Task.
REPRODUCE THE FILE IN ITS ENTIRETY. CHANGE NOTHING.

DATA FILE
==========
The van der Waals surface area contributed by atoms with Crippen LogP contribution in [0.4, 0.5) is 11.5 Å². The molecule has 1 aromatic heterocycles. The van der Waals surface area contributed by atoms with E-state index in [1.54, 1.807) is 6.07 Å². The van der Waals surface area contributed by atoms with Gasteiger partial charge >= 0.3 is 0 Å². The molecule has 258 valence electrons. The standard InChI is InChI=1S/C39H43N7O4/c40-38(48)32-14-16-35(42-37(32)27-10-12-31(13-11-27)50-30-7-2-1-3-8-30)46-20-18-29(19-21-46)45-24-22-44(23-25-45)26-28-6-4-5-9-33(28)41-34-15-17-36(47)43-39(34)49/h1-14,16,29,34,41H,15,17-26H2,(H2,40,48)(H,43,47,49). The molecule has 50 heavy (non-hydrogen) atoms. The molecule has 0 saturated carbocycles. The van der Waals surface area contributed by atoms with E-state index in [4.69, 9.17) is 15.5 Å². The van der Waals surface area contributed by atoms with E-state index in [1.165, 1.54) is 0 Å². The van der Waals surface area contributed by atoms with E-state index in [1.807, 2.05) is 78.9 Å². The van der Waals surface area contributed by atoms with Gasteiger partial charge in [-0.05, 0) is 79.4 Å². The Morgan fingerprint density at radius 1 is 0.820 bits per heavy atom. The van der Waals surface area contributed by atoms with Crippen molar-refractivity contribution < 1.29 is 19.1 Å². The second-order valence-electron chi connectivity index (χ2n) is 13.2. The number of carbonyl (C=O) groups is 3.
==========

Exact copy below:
The van der Waals surface area contributed by atoms with Crippen LogP contribution in [0.4, 0.5) is 11.5 Å². The molecule has 1 aromatic heterocycles. The van der Waals surface area contributed by atoms with E-state index in [1.54, 1.807) is 6.07 Å². The van der Waals surface area contributed by atoms with Gasteiger partial charge >= 0.3 is 0 Å². The molecule has 258 valence electrons. The standard InChI is InChI=1S/C39H43N7O4/c40-38(48)32-14-16-35(42-37(32)27-10-12-31(13-11-27)50-30-7-2-1-3-8-30)46-20-18-29(19-21-46)45-24-22-44(23-25-45)26-28-6-4-5-9-33(28)41-34-15-17-36(47)43-39(34)49/h1-14,16,29,34,41H,15,17-26H2,(H2,40,48)(H,43,47,49). The molecule has 50 heavy (non-hydrogen) atoms. The molecule has 0 saturated carbocycles. The van der Waals surface area contributed by atoms with E-state index in [4.69, 9.17) is 15.5 Å². The van der Waals surface area contributed by atoms with E-state index in [1.165, 1.54) is 0 Å². The van der Waals surface area contributed by atoms with E-state index in [1.807, 2.05) is 78.9 Å². The van der Waals surface area contributed by atoms with Gasteiger partial charge in [-0.05, 0) is 79.4 Å². The Morgan fingerprint density at radius 1 is 0.820 bits per heavy atom. The van der Waals surface area contributed by atoms with Crippen molar-refractivity contribution < 1.29 is 19.1 Å². The second-order valence-electron chi connectivity index (χ2n) is 13.2. The number of carbonyl (C=O) groups is 3.